A wide variety of metal ions are found in the environment and in the body. They serve many functions in proteins, the most important of which is the modification of protein structures, enhancement of the structural stability of the proteins in the conformation required for biological function, or take part in the catalytic processes of enzymes. For some enzymes, the presence of metal ions is crucial for activity.
A large number of enzymes have been found to be dependent on alkali metal ions for activity. Of the alkali metal ions, as we all know, Na+ and K+ are commonly found in living systems. However, most proteins or enzymes have a catalytic preference for K+. Like K+ channel proteins, they allow K+ but not Na+ to leak through the plasma membrane. From general chemistry class, we are taught that Na+ similar to K+ except for a small difference in ion radius (0.99Å for Na+ and 1.33Å for K+). In living systems, however, this little difference has a large impact. Although the mechanisms by which alkali metal ions affect enzyme activity have very broad physiological significance they are only poorly characterized.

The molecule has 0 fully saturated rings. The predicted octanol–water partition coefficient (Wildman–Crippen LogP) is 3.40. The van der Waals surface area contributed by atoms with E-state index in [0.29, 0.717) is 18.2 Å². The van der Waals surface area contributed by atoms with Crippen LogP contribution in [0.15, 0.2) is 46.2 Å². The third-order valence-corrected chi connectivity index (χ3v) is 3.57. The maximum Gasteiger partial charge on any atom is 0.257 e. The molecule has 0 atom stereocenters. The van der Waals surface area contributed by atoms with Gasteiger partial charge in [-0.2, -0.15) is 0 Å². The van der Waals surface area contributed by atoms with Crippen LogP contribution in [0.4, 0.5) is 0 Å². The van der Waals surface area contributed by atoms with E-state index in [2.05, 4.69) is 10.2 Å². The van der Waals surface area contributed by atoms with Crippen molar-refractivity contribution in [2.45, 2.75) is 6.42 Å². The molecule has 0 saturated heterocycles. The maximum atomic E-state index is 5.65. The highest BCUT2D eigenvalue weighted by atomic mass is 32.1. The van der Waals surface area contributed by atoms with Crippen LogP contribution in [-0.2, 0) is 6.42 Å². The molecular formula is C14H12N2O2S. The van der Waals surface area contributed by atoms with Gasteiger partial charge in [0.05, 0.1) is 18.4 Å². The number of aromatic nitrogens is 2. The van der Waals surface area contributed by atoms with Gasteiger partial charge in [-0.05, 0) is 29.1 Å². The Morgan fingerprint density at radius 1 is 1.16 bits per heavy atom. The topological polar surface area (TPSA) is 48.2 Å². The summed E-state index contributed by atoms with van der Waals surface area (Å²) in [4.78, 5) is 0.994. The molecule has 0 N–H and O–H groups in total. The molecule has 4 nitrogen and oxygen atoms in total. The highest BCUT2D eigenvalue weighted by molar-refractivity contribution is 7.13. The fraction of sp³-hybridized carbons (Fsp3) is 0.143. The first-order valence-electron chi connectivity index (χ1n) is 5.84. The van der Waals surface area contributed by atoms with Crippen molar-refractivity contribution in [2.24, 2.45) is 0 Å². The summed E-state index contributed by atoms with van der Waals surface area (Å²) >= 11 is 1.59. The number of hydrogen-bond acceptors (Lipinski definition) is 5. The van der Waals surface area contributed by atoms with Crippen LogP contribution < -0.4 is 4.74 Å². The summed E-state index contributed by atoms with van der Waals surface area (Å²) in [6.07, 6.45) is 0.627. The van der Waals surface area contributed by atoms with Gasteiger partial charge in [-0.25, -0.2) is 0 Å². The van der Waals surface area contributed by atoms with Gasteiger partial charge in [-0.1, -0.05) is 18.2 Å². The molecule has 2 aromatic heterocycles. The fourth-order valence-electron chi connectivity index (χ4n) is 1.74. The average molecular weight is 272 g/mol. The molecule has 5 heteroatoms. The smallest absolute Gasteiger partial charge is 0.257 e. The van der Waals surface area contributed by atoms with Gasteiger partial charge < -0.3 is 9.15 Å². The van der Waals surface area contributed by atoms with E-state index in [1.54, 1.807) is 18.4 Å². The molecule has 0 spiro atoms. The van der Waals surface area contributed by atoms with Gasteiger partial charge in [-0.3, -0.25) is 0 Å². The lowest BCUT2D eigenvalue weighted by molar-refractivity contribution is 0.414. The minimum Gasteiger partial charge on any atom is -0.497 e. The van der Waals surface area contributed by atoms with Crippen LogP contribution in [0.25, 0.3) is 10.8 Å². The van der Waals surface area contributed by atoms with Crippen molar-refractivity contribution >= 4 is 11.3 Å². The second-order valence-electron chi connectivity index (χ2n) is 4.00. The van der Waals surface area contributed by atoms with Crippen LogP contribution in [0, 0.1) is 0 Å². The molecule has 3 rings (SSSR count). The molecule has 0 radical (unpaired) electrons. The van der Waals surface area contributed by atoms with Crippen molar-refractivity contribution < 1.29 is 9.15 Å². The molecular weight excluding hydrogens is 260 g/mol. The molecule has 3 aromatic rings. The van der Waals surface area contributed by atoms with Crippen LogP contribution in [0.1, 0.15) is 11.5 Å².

In our lab, our goal is to
study the mechanisms by which metal ions affect enzyme activity.
X-ray crystallography will be employed to illustrate their molecular
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